Sleeping pills (sedative hypnotics) are frequently used to treat sleeplessness. Numerous people regrettably become reliant on sleeping pills and then can become addicted. While it is easier to effectively manage short-term insomnia using sleeping pills, quite a good number of people develop dependence on the drugs. There are numbers prove this assertion.
Between 2006 and 2011, around 38 million prescriptions were written for Ambient, a regular sleeping pill. Get in touch with us on 0800 772 3971 for further details on getting a cure for a close friend or family trying to curb an addiction to soporifics.
Looking at the manner in which pills are easily obtained and what is considered as a reward from the health department, many people are likely to use sleeping pills anyhow.
There is often a wrong misconception that one cannot get dependent to sleeping pills, with some proponents of this idea claiming that their doctor told them so. Even so, some people are unable to get sleep naturally unless with the aid of a pill or increase of dosage to get sleep.
For some, when they stop consuming sleeping tablets they find out they can't do without them. Suddenly, withdrawal symptoms set in, an evident symptom of addiction to sleeping pills.
Some signs of sleeping pill abuse and addiction are:
Several unsuccessful attempts of quitting
Sleeping medication cravings
Visiting two or more medical practitioners in order to get refills for a prescription
Taking sleeping pills even when they have negative effects on you
Having amnesia that is a result of taking the pills
In most cases, sleeping pill addiction begins the moment one increase their dosage. Without the expertise of a medical professional such happens.
Sleeping medication are usually classified under the sedative-hypnotics category of drugs. Benzodiazepines such as Xanax and barbiturates also fall under this category. Contrary to other drugs under this classification, sleeping pills are usually non-benzodiazepine hypnotics. As they trigger sleep, sleeping pills are commonly referred to as "z-drugs".
Despite their unique molecular designs, a majority of non benzodiazepine sleeping drugs have very comparable effects. Though with lesser consequences sleeping tablets still attach to the same GABA sites as benzodiazepines does in the brain.
Below are the popularly used sleeping tablets:
Effects Of Abusing Sleeping Pills
A majority of medics prescribe sleeping medication for short term usage. A doctor will prescribe the pills to be used by patients with severe insomnia and not necessarily for a scheduled dose regimen. As this medication is fast-acting, it can usually be used when it is needed.
Individuals feeling apprehensive over some issues bothering them or finding it difficult to sleep, commence using sleeping tablets, and this is very sad.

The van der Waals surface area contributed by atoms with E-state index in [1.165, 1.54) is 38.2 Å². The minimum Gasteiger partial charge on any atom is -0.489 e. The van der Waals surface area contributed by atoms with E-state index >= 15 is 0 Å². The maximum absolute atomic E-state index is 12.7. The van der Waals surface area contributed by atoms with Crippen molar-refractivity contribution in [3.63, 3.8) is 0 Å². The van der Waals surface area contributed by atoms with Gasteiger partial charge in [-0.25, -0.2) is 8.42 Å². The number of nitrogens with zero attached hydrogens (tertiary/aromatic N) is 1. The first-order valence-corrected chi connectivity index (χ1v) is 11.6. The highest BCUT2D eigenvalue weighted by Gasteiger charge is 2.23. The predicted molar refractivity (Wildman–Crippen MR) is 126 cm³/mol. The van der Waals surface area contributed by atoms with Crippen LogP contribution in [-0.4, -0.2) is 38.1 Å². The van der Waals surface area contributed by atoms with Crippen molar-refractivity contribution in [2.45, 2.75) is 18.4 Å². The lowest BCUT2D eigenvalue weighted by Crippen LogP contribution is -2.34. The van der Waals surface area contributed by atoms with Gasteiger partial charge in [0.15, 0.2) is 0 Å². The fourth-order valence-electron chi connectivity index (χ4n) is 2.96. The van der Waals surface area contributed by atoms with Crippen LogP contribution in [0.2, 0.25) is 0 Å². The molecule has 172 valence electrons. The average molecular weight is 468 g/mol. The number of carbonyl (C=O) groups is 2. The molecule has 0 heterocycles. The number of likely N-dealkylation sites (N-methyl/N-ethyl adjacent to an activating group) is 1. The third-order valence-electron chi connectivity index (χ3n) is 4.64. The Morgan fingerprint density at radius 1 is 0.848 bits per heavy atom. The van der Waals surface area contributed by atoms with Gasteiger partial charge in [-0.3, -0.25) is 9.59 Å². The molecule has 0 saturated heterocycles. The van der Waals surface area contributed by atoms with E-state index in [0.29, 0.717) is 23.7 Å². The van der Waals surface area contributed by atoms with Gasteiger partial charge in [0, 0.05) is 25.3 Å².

Abuse of a sedative is therefore present in a person who uses it against the prescriptions of a doctor. Just like it is the case with benzodiazepines, increased doses of sleeping pills bring about drowsiness and the cheerful effect. Illusions might be felt by a user of sleeping tablets who resists sleeping.
Some other effects of sleeping pills are:
Sleep that has no dreams
Lack of coordination
The abuse of sleeping pills has increased under college and high school students who are using it to have a pleasant time. A euphoric feel is common among users of sleeping tablets, and the drug could increase the reaction of the body to alcohol. Getting sleeping tablets is uncomplicated for adolescents still under their family's roof.
The evidence of soporifics usage can be swiftly visible in the role the brain plays in day to day activity.
After some time, the brain gets used to the effects making recovery a big concern. People who are recovering from an addiction to sleeping pills frequently suffer from "rebound sleeplessness" or compounded sleeplessness that is more dreadful than before the person started taking sleeping pills. Continuous consumption of soporifics should be avoided as this is a prevalent sign of sleeping tablet addiction. Luckily, a medical detox can work to minimize the withdrawal symptoms experienced.
Popular Combinations Of The Drug
Warning labels on the sleeping pill bottle recommend that sleeping pills should not be taken with alcohol, however numerous people ignore these labels.
Mixing sleeping pills such as Ambien can be lethal.
Alcohol amplifies the sedative effect and results to a fatal overdose of the pill. People who are severely addicted and those who suffer from concurrent tolerance to pills often include alcohol to boost the strength of the sleeping pills.
Additional substances normally taken alongside sleeping pills are:
Statistics On Sleeping Pills Abuse
Unless there is right treatment and support, it is hard to break the addiction to sleeping medication.